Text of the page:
The energy storage means has a predetermined pressure range and is sized so that the dynamic pressure changes caused by displacement of the main stage from the fully open position to the closed position is less than about 25 percent of the predetermined pressure range of the energy storage means and more specifically is in the range of about 8 percent to 4 percent.
In operation, the pilot stage 16 provides a regulated pressure at lower flows for displacing the larger main stage that handles the main control flow to and from the actuator 12 so that the control pressure in the control port 32 is essentially proportional to the electrical input signal to the pilot stage.
The pilot and main stages in FIG. 1 are shown in a clutch disengaged position wherein the accumulator chamber 37 and the pilot chamber 26 communicate with the tank 22. Engaging the clutch from this condition is initiated by energizing the pilot stage 16 with an electrical signal to move the pilot stage rightward to an operating position, increasing the pressure in the regulated pressure passage 23. Increasing the regulated pressure in the passage 23 starts to fill the accumulator chamber 37 and moves the main stage 17 rightward to an operating position at which fluid flow from the pump is communicated to the clutch chamber 14. The pressure required to fill the clutch chamber 14 is significantly lower than the control pressure required to engage the clutch. Thus, pressure in the control port 32 and the feedback passage 33 is initially lower than the pressure in the passage 23. This allows the main stage to move toward its fully open position to quickly fill the clutch chamber 14. In the meantime, the pressure in the passage 23 reaches a level proportional to the electrical signal. Once initial engagement of the clutch is established, the pressure in the control port 32 and the passage 33 increases rapidly to a level at which the main stage is biased leftward toward a reduced flow position. The accumulator initially absorbs the fluid displaced from the pilot chamber 26 to allow the main stage to quickly adjust to the sudden change in flow demand with minimal overshoot of the regulated pressure. This gives the pilot stage time to also readjust to a new position at which the control pressure in the control port 32 is proportional to the electrical signal. The accumulator quickly accepts the displaced fluid much faster than the limited flow capacity and response time of the first stage to thereby attenuate disturbances with minimal overshoot and greatly improves stability.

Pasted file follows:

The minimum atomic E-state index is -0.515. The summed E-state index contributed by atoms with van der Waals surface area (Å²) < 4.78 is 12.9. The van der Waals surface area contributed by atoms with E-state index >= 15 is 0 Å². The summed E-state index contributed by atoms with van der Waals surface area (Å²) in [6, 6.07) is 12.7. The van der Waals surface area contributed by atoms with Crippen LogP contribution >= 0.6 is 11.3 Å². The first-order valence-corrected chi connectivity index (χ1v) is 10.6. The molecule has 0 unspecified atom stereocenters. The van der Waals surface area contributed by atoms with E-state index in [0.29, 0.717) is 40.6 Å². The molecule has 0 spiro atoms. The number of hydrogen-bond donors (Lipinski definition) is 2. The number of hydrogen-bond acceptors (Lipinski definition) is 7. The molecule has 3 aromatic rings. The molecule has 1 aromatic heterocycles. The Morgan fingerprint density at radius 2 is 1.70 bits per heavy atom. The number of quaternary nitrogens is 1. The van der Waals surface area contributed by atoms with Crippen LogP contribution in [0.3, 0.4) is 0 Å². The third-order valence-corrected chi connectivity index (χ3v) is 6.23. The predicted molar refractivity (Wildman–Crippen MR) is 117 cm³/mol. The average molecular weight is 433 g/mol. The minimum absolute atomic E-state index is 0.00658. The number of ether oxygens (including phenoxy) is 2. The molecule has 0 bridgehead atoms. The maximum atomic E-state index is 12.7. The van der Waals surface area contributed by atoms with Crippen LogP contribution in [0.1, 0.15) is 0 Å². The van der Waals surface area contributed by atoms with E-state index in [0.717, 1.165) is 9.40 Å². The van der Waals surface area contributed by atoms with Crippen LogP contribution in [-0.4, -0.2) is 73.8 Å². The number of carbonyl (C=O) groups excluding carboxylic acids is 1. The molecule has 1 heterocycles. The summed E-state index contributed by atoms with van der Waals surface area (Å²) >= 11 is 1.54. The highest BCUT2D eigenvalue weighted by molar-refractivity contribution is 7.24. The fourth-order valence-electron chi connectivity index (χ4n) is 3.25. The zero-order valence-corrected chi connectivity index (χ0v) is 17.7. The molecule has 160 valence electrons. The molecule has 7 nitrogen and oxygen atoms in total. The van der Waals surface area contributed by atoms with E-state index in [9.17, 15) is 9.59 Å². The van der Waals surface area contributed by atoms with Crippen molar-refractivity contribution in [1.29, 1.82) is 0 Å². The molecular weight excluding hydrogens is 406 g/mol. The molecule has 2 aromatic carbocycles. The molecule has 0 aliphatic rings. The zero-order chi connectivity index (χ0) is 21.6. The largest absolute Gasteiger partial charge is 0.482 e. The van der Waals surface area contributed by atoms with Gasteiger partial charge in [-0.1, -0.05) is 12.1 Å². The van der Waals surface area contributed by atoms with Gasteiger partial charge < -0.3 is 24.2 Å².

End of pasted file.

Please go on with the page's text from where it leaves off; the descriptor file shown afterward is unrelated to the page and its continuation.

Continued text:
Disengagement of the clutch is accomplished by de-energizing the pilot stage, allowing it to move to the position shown communicating the accumulator chamber 37 and the pilot chamber 26 to the tank. This allows the main stage 17 to also move to the position shown to communicate the clutch chamber 14 with the tank.